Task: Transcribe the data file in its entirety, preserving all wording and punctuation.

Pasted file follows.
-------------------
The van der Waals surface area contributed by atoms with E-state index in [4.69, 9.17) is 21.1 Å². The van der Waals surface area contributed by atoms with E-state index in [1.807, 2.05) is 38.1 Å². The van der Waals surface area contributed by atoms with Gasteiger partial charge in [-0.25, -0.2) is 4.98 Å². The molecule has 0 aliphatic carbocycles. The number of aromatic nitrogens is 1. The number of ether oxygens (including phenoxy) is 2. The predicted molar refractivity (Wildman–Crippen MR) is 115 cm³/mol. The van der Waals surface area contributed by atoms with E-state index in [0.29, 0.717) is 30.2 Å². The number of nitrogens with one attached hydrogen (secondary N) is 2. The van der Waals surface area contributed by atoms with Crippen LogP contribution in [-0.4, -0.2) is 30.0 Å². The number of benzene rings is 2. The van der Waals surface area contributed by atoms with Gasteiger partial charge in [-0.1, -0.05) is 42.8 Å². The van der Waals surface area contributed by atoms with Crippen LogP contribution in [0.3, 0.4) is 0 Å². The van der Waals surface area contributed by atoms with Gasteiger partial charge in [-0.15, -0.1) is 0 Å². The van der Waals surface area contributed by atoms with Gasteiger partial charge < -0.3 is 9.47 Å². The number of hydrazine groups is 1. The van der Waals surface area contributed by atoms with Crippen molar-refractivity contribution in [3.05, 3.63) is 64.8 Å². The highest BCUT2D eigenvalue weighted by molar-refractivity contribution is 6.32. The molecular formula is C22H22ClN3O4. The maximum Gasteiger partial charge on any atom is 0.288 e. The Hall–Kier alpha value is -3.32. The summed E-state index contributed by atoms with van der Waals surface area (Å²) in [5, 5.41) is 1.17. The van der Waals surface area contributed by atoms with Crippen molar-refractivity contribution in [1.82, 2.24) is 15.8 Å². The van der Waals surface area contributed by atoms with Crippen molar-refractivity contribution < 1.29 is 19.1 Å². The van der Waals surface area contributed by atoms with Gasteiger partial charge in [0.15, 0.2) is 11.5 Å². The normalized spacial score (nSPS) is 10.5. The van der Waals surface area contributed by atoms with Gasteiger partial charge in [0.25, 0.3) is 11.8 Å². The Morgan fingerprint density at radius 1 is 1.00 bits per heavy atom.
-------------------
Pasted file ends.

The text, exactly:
The van der Waals surface area contributed by atoms with E-state index in [4.69, 9.17) is 21.1 Å². The van der Waals surface area contributed by atoms with E-state index in [1.807, 2.05) is 38.1 Å². The van der Waals surface area contributed by atoms with Gasteiger partial charge in [-0.25, -0.2) is 4.98 Å². The molecule has 0 aliphatic carbocycles. The number of aromatic nitrogens is 1. The number of ether oxygens (including phenoxy) is 2. The predicted molar refractivity (Wildman–Crippen MR) is 115 cm³/mol. The van der Waals surface area contributed by atoms with E-state index in [0.29, 0.717) is 30.2 Å². The number of nitrogens with one attached hydrogen (secondary N) is 2. The van der Waals surface area contributed by atoms with Crippen LogP contribution in [-0.4, -0.2) is 30.0 Å². The number of benzene rings is 2. The van der Waals surface area contributed by atoms with Gasteiger partial charge in [-0.1, -0.05) is 42.8 Å². The van der Waals surface area contributed by atoms with Crippen LogP contribution in [0.3, 0.4) is 0 Å². The van der Waals surface area contributed by atoms with Gasteiger partial charge in [-0.15, -0.1) is 0 Å². The van der Waals surface area contributed by atoms with Gasteiger partial charge < -0.3 is 9.47 Å². The number of hydrazine groups is 1. The van der Waals surface area contributed by atoms with Crippen molar-refractivity contribution in [3.05, 3.63) is 64.8 Å². The highest BCUT2D eigenvalue weighted by molar-refractivity contribution is 6.32. The molecular formula is C22H22ClN3O4. The maximum Gasteiger partial charge on any atom is 0.288 e. The Hall–Kier alpha value is -3.32. The summed E-state index contributed by atoms with van der Waals surface area (Å²) in [5, 5.41) is 1.17. The van der Waals surface area contributed by atoms with Crippen molar-refractivity contribution in [1.82, 2.24) is 15.8 Å². The van der Waals surface area contributed by atoms with Crippen molar-refractivity contribution < 1.29 is 19.1 Å². The van der Waals surface area contributed by atoms with Gasteiger partial charge in [0.15, 0.2) is 11.5 Å². The normalized spacial score (nSPS) is 10.5. The van der Waals surface area contributed by atoms with Gasteiger partial charge in [0.25, 0.3) is 11.8 Å². The Morgan fingerprint density at radius 1 is 1.00 bits per heavy atom.